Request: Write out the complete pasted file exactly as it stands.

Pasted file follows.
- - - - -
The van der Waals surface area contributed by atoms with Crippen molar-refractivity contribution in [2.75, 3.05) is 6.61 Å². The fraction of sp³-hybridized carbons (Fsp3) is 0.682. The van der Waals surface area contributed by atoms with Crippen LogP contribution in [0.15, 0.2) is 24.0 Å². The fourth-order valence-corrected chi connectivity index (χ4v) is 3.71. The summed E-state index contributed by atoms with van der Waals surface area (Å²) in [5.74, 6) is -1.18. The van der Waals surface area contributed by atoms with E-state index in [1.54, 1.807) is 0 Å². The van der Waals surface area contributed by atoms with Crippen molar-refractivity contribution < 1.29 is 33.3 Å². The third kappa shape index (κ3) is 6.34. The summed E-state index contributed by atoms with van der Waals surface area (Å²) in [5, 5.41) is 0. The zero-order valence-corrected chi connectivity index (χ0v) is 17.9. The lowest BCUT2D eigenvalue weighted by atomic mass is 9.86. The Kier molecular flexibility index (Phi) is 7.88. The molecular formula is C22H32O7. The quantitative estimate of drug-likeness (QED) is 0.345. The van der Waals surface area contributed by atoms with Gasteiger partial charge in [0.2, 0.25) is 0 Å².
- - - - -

The van der Waals surface area contributed by atoms with Crippen molar-refractivity contribution in [2.75, 3.05) is 6.61 Å². The fraction of sp³-hybridized carbons (Fsp3) is 0.682. The van der Waals surface area contributed by atoms with Crippen LogP contribution in [0.15, 0.2) is 24.0 Å². The fourth-order valence-corrected chi connectivity index (χ4v) is 3.71. The summed E-state index contributed by atoms with van der Waals surface area (Å²) in [5.74, 6) is -1.18. The van der Waals surface area contributed by atoms with E-state index in [1.54, 1.807) is 0 Å². The van der Waals surface area contributed by atoms with Crippen molar-refractivity contribution < 1.29 is 33.3 Å². The third kappa shape index (κ3) is 6.34. The summed E-state index contributed by atoms with van der Waals surface area (Å²) in [5, 5.41) is 0. The zero-order valence-corrected chi connectivity index (χ0v) is 17.9. The lowest BCUT2D eigenvalue weighted by atomic mass is 9.86. The Kier molecular flexibility index (Phi) is 7.88. The molecular formula is C22H32O7. The quantitative estimate of drug-likeness (QED) is 0.345. The van der Waals surface area contributed by atoms with Gasteiger partial charge in [0.2, 0.25) is 0 Å².